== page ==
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were poorly typed work authorization letters, printed notices for public lectures, and handwritten letters in Yiddish, Polish and German. But when I came across a terse prenuptial agreement, my blood ran cold. The DP camps in Germany and Italy contained some 300,000 Jews, most of whom emerged from the death camps before the Nazis could complete their Final Solution. Many married before the war could not determine whether or not their spouses were still among the living. Neither divorced nor widowed, the survivors remained “chained” to their former husbands and wives, unable to remarry under Jewish law until the fate of their spouses could be ascertained. The situation for such women, known as “agunot,” was more dire than that for men, as women are prohibited from remarrying if their husband has not agreed to a divorce or if there is no proof that he has died. So the rabbis of the DP camps employed the full arsenal of Talmudic logic to declare missing husbands dead and allow their widows to remarry. The document I found, however, was not for women. It was something I had never seen before: a sobering prenuptial agreement for a prospective groom who wishes to remarry after his wife disappeared in the maelstrom of the Holocaust. Addressed to the “Honorable Court of Justice Established to Address Agunot in the Central Office of the British Zone (in Germany),” the form has the groom agreeing to abide by the dictates of the court should his first wife somehow emerge from the ashes of the Holocaust. The text reads in part: “I, the undersigned, accept upon myself without any duplicity and with good will, without being coerced in any way, that if my first wife returns home …” A blank space is reserved for the groom to enter the name of the missing woman.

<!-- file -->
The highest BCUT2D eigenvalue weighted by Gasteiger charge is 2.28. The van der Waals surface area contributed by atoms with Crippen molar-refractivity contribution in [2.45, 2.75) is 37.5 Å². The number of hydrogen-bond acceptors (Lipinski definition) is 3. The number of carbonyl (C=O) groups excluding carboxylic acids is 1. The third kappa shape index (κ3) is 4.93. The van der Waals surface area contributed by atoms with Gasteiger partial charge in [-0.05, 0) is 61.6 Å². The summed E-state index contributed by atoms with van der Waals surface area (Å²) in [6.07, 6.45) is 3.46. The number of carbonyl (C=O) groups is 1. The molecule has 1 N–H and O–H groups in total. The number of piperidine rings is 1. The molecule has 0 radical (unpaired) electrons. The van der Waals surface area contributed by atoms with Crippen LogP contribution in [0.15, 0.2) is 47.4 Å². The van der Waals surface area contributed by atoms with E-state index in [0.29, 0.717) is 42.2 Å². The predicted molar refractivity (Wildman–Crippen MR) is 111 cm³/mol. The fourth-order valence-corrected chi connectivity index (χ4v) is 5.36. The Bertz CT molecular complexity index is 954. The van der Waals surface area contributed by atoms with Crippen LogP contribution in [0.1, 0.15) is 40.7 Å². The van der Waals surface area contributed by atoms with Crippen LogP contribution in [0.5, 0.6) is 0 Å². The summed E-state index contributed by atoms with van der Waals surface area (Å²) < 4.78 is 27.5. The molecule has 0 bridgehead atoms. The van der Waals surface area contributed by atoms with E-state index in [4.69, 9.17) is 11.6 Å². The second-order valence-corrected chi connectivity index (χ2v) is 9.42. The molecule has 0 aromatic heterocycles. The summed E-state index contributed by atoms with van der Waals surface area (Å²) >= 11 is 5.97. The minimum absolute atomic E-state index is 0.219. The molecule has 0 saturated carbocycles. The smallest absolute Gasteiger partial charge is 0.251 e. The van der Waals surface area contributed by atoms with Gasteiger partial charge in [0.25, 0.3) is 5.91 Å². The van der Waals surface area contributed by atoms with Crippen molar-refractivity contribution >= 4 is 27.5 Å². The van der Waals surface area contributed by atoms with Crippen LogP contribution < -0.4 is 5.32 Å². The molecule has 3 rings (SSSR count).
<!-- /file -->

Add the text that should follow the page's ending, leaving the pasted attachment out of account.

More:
Henry Abramson is a specialist in Jewish history and thought who currently serves as a dean of Touro College in Brooklyn, New York. The views and opinions expressed in this article are those of the author and do not necessarily reflect the views of the Arizona Jewish Post or its publisher, the Jewish Federation of Southern Arizona.
March 8, 2019, ARIZONA JEWISH POST
PJ LIBRARY continued from page 1
A Monthly Look At The Jewish Federation of Southern Arizona’s Work In Our Community
MEN’S GROUP TOURS UA MIRROR LAB
Northwest Men’s Group welcomes new members on their monthly jaunts.
The Northwest Men’s Group enjoyed a social lunch Jan. 31 at Truland Burgers & Greens, and a private tour of the University of Arizona’s Richard F. Caris Mirror Lab. “The monthly outings of the Men’s Group are a great way to visit and enjoy some of the area’s highlights in the company of friends,” said men’s group member Randy Myerson. For more information on joining the Men’s Group and their upcoming outings, contact the Ruth and Irving Olson Center for Jewish Life in the Northwest at email@example.com.
ROUND UP, DONATE CHILDREN’S BOOKS TO ISRAEL February was Love of Reading Month. PJ Library celebrated by collecting previously loved children’s books to share with Israeli children in our partnership area of Hof Ashkelon and Kiryat Malachi. There’s still time to donate books or contribute. For questions, contact Mary Ellen Loebl at firstname.lastname@example.org.
Drop off children’s book donations at the Federation